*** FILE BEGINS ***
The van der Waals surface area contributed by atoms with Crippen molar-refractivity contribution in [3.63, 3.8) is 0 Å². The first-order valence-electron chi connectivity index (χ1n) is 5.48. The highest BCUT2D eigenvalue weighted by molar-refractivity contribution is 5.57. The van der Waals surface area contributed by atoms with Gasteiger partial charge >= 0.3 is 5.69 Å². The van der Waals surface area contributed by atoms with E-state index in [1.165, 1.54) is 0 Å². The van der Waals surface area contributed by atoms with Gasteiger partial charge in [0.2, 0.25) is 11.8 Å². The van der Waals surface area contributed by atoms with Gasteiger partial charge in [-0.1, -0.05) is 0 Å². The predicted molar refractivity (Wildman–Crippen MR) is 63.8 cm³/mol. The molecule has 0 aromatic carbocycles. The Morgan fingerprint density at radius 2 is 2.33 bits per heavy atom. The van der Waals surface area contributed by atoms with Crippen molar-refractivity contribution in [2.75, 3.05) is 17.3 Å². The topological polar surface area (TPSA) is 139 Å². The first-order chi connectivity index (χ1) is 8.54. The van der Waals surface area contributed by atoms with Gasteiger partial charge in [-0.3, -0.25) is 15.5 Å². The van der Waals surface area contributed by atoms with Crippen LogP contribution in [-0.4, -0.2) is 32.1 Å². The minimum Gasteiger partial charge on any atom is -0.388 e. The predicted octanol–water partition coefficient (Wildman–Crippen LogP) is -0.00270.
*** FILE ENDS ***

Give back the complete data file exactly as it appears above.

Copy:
The van der Waals surface area contributed by atoms with Crippen molar-refractivity contribution in [3.63, 3.8) is 0 Å². The first-order valence-electron chi connectivity index (χ1n) is 5.48. The highest BCUT2D eigenvalue weighted by molar-refractivity contribution is 5.57. The van der Waals surface area contributed by atoms with Gasteiger partial charge >= 0.3 is 5.69 Å². The van der Waals surface area contributed by atoms with E-state index in [1.165, 1.54) is 0 Å². The van der Waals surface area contributed by atoms with Gasteiger partial charge in [0.2, 0.25) is 11.8 Å². The van der Waals surface area contributed by atoms with Gasteiger partial charge in [-0.1, -0.05) is 0 Å². The predicted molar refractivity (Wildman–Crippen MR) is 63.8 cm³/mol. The molecule has 0 aromatic carbocycles. The Morgan fingerprint density at radius 2 is 2.33 bits per heavy atom. The van der Waals surface area contributed by atoms with Crippen molar-refractivity contribution in [2.75, 3.05) is 17.3 Å². The topological polar surface area (TPSA) is 139 Å². The first-order chi connectivity index (χ1) is 8.54. The van der Waals surface area contributed by atoms with Gasteiger partial charge in [-0.3, -0.25) is 15.5 Å². The van der Waals surface area contributed by atoms with Crippen LogP contribution in [-0.4, -0.2) is 32.1 Å². The minimum Gasteiger partial charge on any atom is -0.388 e. The predicted octanol–water partition coefficient (Wildman–Crippen LogP) is -0.00270.